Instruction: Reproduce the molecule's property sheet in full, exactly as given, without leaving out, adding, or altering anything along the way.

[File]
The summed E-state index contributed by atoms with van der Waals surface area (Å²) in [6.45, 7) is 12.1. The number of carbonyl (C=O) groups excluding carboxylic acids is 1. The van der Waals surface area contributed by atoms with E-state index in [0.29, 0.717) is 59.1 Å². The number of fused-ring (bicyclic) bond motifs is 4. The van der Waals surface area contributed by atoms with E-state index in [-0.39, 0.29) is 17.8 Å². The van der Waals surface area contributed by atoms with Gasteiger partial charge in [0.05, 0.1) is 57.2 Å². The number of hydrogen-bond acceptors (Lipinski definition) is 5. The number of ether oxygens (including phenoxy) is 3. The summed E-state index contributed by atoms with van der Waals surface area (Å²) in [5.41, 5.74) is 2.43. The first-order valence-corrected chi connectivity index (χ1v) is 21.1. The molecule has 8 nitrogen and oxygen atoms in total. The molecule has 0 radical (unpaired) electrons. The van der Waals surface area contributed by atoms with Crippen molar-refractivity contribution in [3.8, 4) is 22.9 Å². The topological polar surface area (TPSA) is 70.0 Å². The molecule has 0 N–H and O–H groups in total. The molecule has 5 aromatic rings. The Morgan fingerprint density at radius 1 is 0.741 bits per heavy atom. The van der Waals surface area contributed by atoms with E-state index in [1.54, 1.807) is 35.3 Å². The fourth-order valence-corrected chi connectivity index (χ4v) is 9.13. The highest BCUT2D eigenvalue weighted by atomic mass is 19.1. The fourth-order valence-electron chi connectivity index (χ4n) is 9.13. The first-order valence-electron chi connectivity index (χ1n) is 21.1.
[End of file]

The summed E-state index contributed by atoms with van der Waals surface area (Å²) in [6.45, 7) is 12.1. The number of carbonyl (C=O) groups excluding carboxylic acids is 1. The van der Waals surface area contributed by atoms with E-state index in [0.29, 0.717) is 59.1 Å². The number of fused-ring (bicyclic) bond motifs is 4. The van der Waals surface area contributed by atoms with E-state index in [-0.39, 0.29) is 17.8 Å². The van der Waals surface area contributed by atoms with Gasteiger partial charge in [0.05, 0.1) is 57.2 Å². The number of hydrogen-bond acceptors (Lipinski definition) is 5. The number of ether oxygens (including phenoxy) is 3. The summed E-state index contributed by atoms with van der Waals surface area (Å²) in [5.41, 5.74) is 2.43. The first-order valence-corrected chi connectivity index (χ1v) is 21.1. The molecule has 8 nitrogen and oxygen atoms in total. The molecule has 0 radical (unpaired) electrons. The van der Waals surface area contributed by atoms with Crippen molar-refractivity contribution in [3.8, 4) is 22.9 Å². The topological polar surface area (TPSA) is 70.0 Å². The molecule has 0 N–H and O–H groups in total. The molecule has 5 aromatic rings. The Morgan fingerprint density at radius 1 is 0.741 bits per heavy atom. The van der Waals surface area contributed by atoms with E-state index in [1.54, 1.807) is 35.3 Å². The fourth-order valence-corrected chi connectivity index (χ4v) is 9.13. The highest BCUT2D eigenvalue weighted by atomic mass is 19.1. The fourth-order valence-electron chi connectivity index (χ4n) is 9.13. The first-order valence-electron chi connectivity index (χ1n) is 21.1.